The Verdict by Nick Stone (Pegasus, Dec. 7th)-I’m a HUGE fan of Nick Stone’s Max Mingus (Mr. Clarinet, etc) series, so I really looked forward to The Verdict. The story is told by Terry Flynt, a clerk at a prominent London law firm. He’s hoping to be promoted to paralegal and go to school to be a lawyer, which the firm will pay for. He’s in his mid thirties, so he’s getting a bit of a late start, and he finds himself ostracized by his colleagues. One particular woman (Terry calls her “Adolf”) gets her kicks by eating his lunch every day (which leads to a very, VERY satisfying scene later in the book, but I digress…) One day, Adolf’s phone rings, and Terry picks it up. It’s a fateful phone call for Terry, because he’s been tapped to work a murder case, and the subject is Vernon James, a childhood friend that betrayed Terry. James has been accused of murdering a woman in his hotel room the night before, after getting an ethics award for his work (ironic, no?) James is very wealthy, and can afford the best lawyers, but Terry is worried that his employers will find out about their history and kick him off the case. They don’t, though, and the game is afoot.
Terry is led on a labyrinthine chase to find a reason that James might be innocent. However, the evidence against him is overwhelming, and as Terry investigates, along with a prickly investigator assigned by the firm, the prosecutor’s case starts coming apart at the seams. Here’s the problem: Terry wants VJ to be guilty. He hates him. Loathes him. He blames VJ for pretty much everything bad that’s happened in his life since he was kicked out of Cambridge. The first scene where Terry meets VJ in the prison for their first interview is good one-VJ shows no sign that he recognizes Terry, and Terry has worked himself up so much for this possible confrontation (not to mention the chance of getting kicked off the case,) that the comedown is powerful. VJ has a lot of demons, and Terry sets out to uncover them, and the man that VJ has become (in spite of what he did to Terry so many years ago) disgusts him. I won’t give details, but needless to say, VJ isn’t a great guy, and his treatment of women is deplorable. But, is he a killer? He claims he’s not, but, like I said, the evidence is pretty compelling. Stone expertly weaves many threads together in this complicated case, and because Terry narrates, we learn things as he does. When the revelations start coming, they come fast. Terry also has to balance his home life with this case, and it’s putting a strain on his marriage, and his relationship with his two kids. It’s safe to say that Terry is under a great amount of pressure, and it’s hard not to root for him. Terry has a few demons himself, and during this case he revisits them, forcing him to take a good hard look at himself, as he’s uncovering VJ’s dark secrets (of which there are many.)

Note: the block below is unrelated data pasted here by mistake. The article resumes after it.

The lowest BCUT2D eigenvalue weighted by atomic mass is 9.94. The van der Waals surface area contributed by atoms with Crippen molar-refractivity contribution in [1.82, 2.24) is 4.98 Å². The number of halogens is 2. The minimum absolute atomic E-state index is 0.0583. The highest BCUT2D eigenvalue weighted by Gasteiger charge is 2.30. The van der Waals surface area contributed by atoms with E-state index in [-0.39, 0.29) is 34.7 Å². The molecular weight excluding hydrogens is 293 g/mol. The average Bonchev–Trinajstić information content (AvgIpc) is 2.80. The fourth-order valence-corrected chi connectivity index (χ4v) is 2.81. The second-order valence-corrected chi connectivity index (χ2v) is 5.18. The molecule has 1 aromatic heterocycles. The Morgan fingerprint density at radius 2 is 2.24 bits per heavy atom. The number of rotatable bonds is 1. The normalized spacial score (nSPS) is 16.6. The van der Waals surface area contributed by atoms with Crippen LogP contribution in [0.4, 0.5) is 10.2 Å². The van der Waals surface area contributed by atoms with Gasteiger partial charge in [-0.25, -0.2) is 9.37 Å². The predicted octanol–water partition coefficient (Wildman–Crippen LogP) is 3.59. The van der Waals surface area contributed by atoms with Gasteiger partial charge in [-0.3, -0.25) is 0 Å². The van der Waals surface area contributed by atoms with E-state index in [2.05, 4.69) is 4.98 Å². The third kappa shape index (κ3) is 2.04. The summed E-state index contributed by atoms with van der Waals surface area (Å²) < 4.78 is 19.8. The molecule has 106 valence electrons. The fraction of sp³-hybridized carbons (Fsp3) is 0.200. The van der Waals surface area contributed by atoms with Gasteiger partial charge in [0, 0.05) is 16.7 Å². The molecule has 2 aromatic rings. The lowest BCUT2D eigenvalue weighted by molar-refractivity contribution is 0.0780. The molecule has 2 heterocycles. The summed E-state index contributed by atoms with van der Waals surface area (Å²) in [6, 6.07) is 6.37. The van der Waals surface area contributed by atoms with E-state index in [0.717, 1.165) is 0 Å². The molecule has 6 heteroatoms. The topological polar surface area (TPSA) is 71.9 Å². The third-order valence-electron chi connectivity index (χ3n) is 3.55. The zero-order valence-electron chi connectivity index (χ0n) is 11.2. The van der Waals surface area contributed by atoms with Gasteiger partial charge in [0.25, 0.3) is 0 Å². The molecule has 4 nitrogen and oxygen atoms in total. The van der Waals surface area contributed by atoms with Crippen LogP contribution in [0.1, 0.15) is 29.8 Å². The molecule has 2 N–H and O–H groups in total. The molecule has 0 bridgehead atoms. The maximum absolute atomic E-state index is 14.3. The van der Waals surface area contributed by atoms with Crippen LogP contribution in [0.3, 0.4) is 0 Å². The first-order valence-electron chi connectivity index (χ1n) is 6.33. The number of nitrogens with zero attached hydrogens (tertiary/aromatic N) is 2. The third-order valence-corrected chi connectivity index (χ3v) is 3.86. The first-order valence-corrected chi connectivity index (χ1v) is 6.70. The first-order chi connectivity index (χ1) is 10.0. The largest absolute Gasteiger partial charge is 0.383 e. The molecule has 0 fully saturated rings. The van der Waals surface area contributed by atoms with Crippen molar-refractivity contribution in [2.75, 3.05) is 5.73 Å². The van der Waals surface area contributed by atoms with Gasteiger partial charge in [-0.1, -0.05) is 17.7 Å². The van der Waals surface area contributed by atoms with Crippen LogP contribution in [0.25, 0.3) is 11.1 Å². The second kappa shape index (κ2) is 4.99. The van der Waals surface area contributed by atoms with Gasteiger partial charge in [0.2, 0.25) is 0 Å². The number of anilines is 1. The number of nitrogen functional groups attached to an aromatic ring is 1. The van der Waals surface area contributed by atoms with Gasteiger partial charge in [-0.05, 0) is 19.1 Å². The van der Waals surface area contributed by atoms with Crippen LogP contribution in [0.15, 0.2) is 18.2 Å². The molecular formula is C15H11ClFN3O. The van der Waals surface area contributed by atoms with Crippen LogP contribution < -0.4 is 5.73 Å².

So many times I thought I knew where this story is going, and every time I was wrong. While The Verdict is a fantastic courtroom drama, it’s really about a Terry’s later-in-life coming of age. He must let go of the past to make a future, which means letting go of the hate that’s been festering for so long. This meaty tale clocks in at around 500 pages, but it won’t seem like it. You’ll race through the pages. Promise.